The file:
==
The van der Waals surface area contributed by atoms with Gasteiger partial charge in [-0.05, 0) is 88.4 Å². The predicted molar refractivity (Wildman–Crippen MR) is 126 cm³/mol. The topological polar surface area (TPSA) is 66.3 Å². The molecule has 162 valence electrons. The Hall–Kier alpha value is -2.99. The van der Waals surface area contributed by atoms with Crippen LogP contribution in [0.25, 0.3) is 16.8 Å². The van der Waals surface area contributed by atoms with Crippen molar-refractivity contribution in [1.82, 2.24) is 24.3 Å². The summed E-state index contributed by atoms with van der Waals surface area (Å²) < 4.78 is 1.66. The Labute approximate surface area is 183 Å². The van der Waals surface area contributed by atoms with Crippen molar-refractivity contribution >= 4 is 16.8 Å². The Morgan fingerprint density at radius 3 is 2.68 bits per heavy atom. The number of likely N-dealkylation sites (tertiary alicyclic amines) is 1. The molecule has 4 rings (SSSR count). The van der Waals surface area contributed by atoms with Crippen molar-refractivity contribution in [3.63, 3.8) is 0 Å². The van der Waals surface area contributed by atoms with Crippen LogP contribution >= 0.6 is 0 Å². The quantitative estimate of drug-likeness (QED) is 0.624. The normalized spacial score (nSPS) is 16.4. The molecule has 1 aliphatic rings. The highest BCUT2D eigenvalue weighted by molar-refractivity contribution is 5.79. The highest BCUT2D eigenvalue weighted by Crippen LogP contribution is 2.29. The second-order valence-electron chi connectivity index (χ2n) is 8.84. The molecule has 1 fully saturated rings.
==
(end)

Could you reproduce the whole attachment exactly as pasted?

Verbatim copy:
The van der Waals surface area contributed by atoms with Gasteiger partial charge in [-0.05, 0) is 88.4 Å². The predicted molar refractivity (Wildman–Crippen MR) is 126 cm³/mol. The topological polar surface area (TPSA) is 66.3 Å². The molecule has 162 valence electrons. The Hall–Kier alpha value is -2.99. The van der Waals surface area contributed by atoms with Crippen LogP contribution in [0.25, 0.3) is 16.8 Å². The van der Waals surface area contributed by atoms with Crippen molar-refractivity contribution in [1.82, 2.24) is 24.3 Å². The summed E-state index contributed by atoms with van der Waals surface area (Å²) < 4.78 is 1.66. The Labute approximate surface area is 183 Å². The van der Waals surface area contributed by atoms with Crippen molar-refractivity contribution >= 4 is 16.8 Å². The Morgan fingerprint density at radius 3 is 2.68 bits per heavy atom. The number of likely N-dealkylation sites (tertiary alicyclic amines) is 1. The molecule has 4 rings (SSSR count). The van der Waals surface area contributed by atoms with Crippen molar-refractivity contribution in [3.63, 3.8) is 0 Å². The van der Waals surface area contributed by atoms with Crippen LogP contribution >= 0.6 is 0 Å². The quantitative estimate of drug-likeness (QED) is 0.624. The normalized spacial score (nSPS) is 16.4. The molecule has 1 aliphatic rings. The highest BCUT2D eigenvalue weighted by molar-refractivity contribution is 5.79. The highest BCUT2D eigenvalue weighted by Crippen LogP contribution is 2.29. The second-order valence-electron chi connectivity index (χ2n) is 8.84. The molecule has 1 fully saturated rings.